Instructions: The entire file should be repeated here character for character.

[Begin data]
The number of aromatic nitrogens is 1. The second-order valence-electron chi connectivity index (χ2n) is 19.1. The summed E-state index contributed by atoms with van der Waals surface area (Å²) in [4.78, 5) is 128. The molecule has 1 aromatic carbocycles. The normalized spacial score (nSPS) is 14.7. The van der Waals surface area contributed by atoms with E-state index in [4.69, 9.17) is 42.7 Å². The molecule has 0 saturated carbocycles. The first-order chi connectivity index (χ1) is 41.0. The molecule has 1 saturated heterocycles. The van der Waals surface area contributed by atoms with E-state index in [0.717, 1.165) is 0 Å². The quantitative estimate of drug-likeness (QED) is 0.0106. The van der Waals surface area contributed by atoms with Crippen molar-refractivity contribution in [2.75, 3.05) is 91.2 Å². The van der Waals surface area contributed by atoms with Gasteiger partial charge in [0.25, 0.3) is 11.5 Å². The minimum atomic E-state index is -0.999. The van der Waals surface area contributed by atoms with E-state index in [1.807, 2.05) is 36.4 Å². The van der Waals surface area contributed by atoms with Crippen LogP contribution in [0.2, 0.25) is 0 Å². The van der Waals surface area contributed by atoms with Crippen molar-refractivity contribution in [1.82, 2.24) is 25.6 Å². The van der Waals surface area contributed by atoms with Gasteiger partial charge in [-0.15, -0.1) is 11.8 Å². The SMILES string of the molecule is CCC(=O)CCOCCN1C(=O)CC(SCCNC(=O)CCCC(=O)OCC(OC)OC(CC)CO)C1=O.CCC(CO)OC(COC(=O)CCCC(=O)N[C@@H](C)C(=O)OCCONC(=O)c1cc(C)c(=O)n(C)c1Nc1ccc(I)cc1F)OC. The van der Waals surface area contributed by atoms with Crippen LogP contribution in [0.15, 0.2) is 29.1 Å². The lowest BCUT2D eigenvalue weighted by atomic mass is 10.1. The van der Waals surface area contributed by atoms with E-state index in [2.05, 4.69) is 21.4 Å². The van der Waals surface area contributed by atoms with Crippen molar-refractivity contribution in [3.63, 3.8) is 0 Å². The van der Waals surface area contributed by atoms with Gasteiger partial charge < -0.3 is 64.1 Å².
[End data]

The number of aromatic nitrogens is 1. The second-order valence-electron chi connectivity index (χ2n) is 19.1. The summed E-state index contributed by atoms with van der Waals surface area (Å²) in [4.78, 5) is 128. The molecule has 1 aromatic carbocycles. The normalized spacial score (nSPS) is 14.7. The van der Waals surface area contributed by atoms with E-state index in [4.69, 9.17) is 42.7 Å². The molecule has 0 saturated carbocycles. The first-order chi connectivity index (χ1) is 41.0. The molecule has 1 saturated heterocycles. The van der Waals surface area contributed by atoms with E-state index in [0.717, 1.165) is 0 Å². The quantitative estimate of drug-likeness (QED) is 0.0106. The van der Waals surface area contributed by atoms with Crippen molar-refractivity contribution in [2.75, 3.05) is 91.2 Å². The van der Waals surface area contributed by atoms with Gasteiger partial charge in [0.25, 0.3) is 11.5 Å². The minimum atomic E-state index is -0.999. The van der Waals surface area contributed by atoms with E-state index in [1.807, 2.05) is 36.4 Å². The van der Waals surface area contributed by atoms with Crippen LogP contribution in [0.2, 0.25) is 0 Å². The van der Waals surface area contributed by atoms with Crippen molar-refractivity contribution in [1.82, 2.24) is 25.6 Å². The van der Waals surface area contributed by atoms with Gasteiger partial charge in [-0.15, -0.1) is 11.8 Å². The SMILES string of the molecule is CCC(=O)CCOCCN1C(=O)CC(SCCNC(=O)CCCC(=O)OCC(OC)OC(CC)CO)C1=O.CCC(CO)OC(COC(=O)CCCC(=O)N[C@@H](C)C(=O)OCCONC(=O)c1cc(C)c(=O)n(C)c1Nc1ccc(I)cc1F)OC. The van der Waals surface area contributed by atoms with Crippen LogP contribution in [0.15, 0.2) is 29.1 Å². The lowest BCUT2D eigenvalue weighted by atomic mass is 10.1. The van der Waals surface area contributed by atoms with E-state index in [2.05, 4.69) is 21.4 Å². The van der Waals surface area contributed by atoms with Crippen molar-refractivity contribution in [3.63, 3.8) is 0 Å². The van der Waals surface area contributed by atoms with Gasteiger partial charge < -0.3 is 64.1 Å².